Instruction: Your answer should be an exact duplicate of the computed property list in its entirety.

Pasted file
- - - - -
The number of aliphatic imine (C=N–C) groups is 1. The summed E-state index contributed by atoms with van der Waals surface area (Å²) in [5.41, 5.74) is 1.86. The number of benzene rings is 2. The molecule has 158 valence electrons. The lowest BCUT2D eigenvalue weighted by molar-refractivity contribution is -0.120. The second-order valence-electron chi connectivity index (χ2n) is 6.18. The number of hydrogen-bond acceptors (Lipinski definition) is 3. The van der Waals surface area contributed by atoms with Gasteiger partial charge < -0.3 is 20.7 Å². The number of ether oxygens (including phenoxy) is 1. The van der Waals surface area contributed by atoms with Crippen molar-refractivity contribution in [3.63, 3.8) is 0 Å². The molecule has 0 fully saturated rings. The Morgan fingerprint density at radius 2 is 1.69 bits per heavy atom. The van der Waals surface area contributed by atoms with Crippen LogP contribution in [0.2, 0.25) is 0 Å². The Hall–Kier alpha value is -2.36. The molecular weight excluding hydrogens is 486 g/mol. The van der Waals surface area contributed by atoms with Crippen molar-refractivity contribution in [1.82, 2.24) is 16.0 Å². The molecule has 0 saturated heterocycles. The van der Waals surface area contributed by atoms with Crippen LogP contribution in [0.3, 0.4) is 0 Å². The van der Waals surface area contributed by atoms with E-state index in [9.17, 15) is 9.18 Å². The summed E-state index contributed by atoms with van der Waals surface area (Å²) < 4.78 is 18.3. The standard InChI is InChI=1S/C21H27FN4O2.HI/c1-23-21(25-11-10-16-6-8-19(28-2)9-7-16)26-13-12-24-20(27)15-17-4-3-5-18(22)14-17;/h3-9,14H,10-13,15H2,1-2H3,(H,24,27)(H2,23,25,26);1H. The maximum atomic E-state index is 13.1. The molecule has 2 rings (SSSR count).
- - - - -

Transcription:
The number of aliphatic imine (C=N–C) groups is 1. The summed E-state index contributed by atoms with van der Waals surface area (Å²) in [5.41, 5.74) is 1.86. The number of benzene rings is 2. The molecule has 158 valence electrons. The lowest BCUT2D eigenvalue weighted by molar-refractivity contribution is -0.120. The second-order valence-electron chi connectivity index (χ2n) is 6.18. The number of hydrogen-bond acceptors (Lipinski definition) is 3. The van der Waals surface area contributed by atoms with Gasteiger partial charge < -0.3 is 20.7 Å². The number of ether oxygens (including phenoxy) is 1. The van der Waals surface area contributed by atoms with Crippen molar-refractivity contribution in [3.63, 3.8) is 0 Å². The molecule has 0 fully saturated rings. The Morgan fingerprint density at radius 2 is 1.69 bits per heavy atom. The van der Waals surface area contributed by atoms with Crippen LogP contribution in [0.2, 0.25) is 0 Å². The Hall–Kier alpha value is -2.36. The molecular weight excluding hydrogens is 486 g/mol. The van der Waals surface area contributed by atoms with Crippen molar-refractivity contribution in [1.82, 2.24) is 16.0 Å². The molecule has 0 saturated heterocycles. The van der Waals surface area contributed by atoms with Crippen LogP contribution in [0.3, 0.4) is 0 Å². The van der Waals surface area contributed by atoms with E-state index in [9.17, 15) is 9.18 Å². The summed E-state index contributed by atoms with van der Waals surface area (Å²) < 4.78 is 18.3. The standard InChI is InChI=1S/C21H27FN4O2.HI/c1-23-21(25-11-10-16-6-8-19(28-2)9-7-16)26-13-12-24-20(27)15-17-4-3-5-18(22)14-17;/h3-9,14H,10-13,15H2,1-2H3,(H,24,27)(H2,23,25,26);1H. The maximum atomic E-state index is 13.1. The molecule has 2 rings (SSSR count).